Bare minimum – It is not my role as a priest to critique bishops on whether or not they choose to excommunicate; bishops must make prudential judgments. At a bare minimum, I would hope that every Catholic (politician or not) who even comes close to procuring an abortion or advancing its availability to others has been privately instructed and warned by his pastor (or bishop in the case of prominent individuals) that if he does not change, and dies unrepentant, he will almost certainly go to Hell. Likewise, those of any prominence who help to advance other serious moral evils should be strongly admonished by pastors/bishops to return to the truth.

It is simply too serious a situation to leave a sinner of this magnitude uninstructed, unrebuked, or in any way unclear as to the gravity of the matter. The sinner should be instructed—yes, warned vividly—to repent at once and to refrain from Holy Communion until confession can be celebrated following true repentance.

IV. POWERAgain, amen, I say to you, if two of you agree on earth about anything for which they are to pray, it shall be granted to them by my heavenly Father.

The Lord is showing here how our unity will bring strength. How can we have unity in the Church if there isn’t agreement on basic moral principles and behavior? Thus fraternal correction not only helps the sinner, it helps the Church by helping to preserve our unity in the truth of the Gospel. Central to the truth that unites us is the moral law of Christ and His Church. Fraternal correction increases our unity and makes us and our prayer stronger.

Sadly, today it is evident that our unity and the power of our prayer as a Church is greatly diminished by the disunity among us and the way in which many continue for too long without being corrected by the Church. We are not a force for change because we are divided on the very truth that is supposed to unite us. Much of our division is further rooted in our failure to teach with clarity and correct the sinner.

Much work and prayer are necessary today to unlock the power of which the Lord speaks in today’s Gospel.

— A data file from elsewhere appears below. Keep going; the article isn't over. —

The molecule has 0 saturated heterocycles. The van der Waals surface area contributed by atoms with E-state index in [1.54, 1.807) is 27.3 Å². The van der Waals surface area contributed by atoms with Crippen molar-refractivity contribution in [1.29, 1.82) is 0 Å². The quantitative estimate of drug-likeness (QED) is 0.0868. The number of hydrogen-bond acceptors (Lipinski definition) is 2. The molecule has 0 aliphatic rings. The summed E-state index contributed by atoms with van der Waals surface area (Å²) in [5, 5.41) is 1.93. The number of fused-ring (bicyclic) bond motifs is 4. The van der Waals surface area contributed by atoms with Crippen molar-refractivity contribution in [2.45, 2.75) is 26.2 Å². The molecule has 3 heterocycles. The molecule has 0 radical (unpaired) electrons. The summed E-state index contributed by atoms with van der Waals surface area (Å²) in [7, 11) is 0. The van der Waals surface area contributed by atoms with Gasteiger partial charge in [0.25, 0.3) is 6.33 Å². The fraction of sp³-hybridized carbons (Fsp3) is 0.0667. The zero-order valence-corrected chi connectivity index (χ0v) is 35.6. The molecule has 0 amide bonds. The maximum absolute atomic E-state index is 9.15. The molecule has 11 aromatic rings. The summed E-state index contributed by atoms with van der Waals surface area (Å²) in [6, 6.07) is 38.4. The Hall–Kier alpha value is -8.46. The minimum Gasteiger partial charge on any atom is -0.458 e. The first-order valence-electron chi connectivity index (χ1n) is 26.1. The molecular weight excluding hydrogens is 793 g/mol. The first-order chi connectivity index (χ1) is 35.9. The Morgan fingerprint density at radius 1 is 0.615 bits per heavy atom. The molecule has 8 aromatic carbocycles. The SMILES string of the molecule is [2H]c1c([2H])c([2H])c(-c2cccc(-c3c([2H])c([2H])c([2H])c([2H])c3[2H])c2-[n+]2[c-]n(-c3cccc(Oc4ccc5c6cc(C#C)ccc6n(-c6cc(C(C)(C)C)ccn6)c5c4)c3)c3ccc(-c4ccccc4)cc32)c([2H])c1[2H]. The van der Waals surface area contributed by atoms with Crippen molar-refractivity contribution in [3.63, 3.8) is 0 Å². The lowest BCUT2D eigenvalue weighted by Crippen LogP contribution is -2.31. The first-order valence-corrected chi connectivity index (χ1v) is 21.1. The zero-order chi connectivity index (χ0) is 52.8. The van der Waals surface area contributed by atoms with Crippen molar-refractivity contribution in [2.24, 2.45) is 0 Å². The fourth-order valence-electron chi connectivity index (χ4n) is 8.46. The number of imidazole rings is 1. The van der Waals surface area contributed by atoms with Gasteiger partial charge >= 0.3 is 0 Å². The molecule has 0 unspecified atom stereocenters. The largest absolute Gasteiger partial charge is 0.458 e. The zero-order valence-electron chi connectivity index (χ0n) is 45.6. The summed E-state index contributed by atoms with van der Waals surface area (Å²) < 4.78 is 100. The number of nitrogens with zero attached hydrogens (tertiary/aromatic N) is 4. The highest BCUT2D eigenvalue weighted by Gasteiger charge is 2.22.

Trademarks of the True Messiah – A Homily for the 22nd Sunday of the Year

In Sunday’s Gospel the Lord firmly sets before us the need for the cross, not as an end in itself, but as the way to glory. Let’s consider the Gospel in three stages.

I.  The Pattern that is Announced – The text says, Jesus began to show his disciples that he must go to Jerusalem and suffer greatly from the elders, the chief priests, and the scribes, and be killed and on the third day be raised.

The Lord announces not only the Cross but also the Resurrection. In effect, He announces the pattern of the Christian life, which we have come to call the “Paschal Mystery.”

The expression “Paschal Mystery” refers to the suffering, death, resurrection, and glorification of Jesus as a whole. The word “Paschal” is related to the Hebrew word for Passover, “Pesach.” Just as the shed blood of a lamb saved the people from the angel of death and signaled their deliverance, so does Jesus’ death, his Blood, save us from death and deliver us from slavery to sin.

So He is announcing a pattern: the Cross leads somewhere; it accomplishes something. It is not an end in itself; it has a purpose; it is part of a pattern.

St. Paul articulates the pattern of the Paschal Mystery in this way: We always carry around in our body the death of Jesus, so that the life of Jesus may also be revealed in our body (2 Cor 4:10). It is like an upward spiral in which the cross brings blessings we enjoy. We often circle back to the crosses God permits, but then there come even greater blessings and higher capacities. Cross, growth, cross, growth—so the pattern continues until we reach the end, dying with Christ so as to live with Him.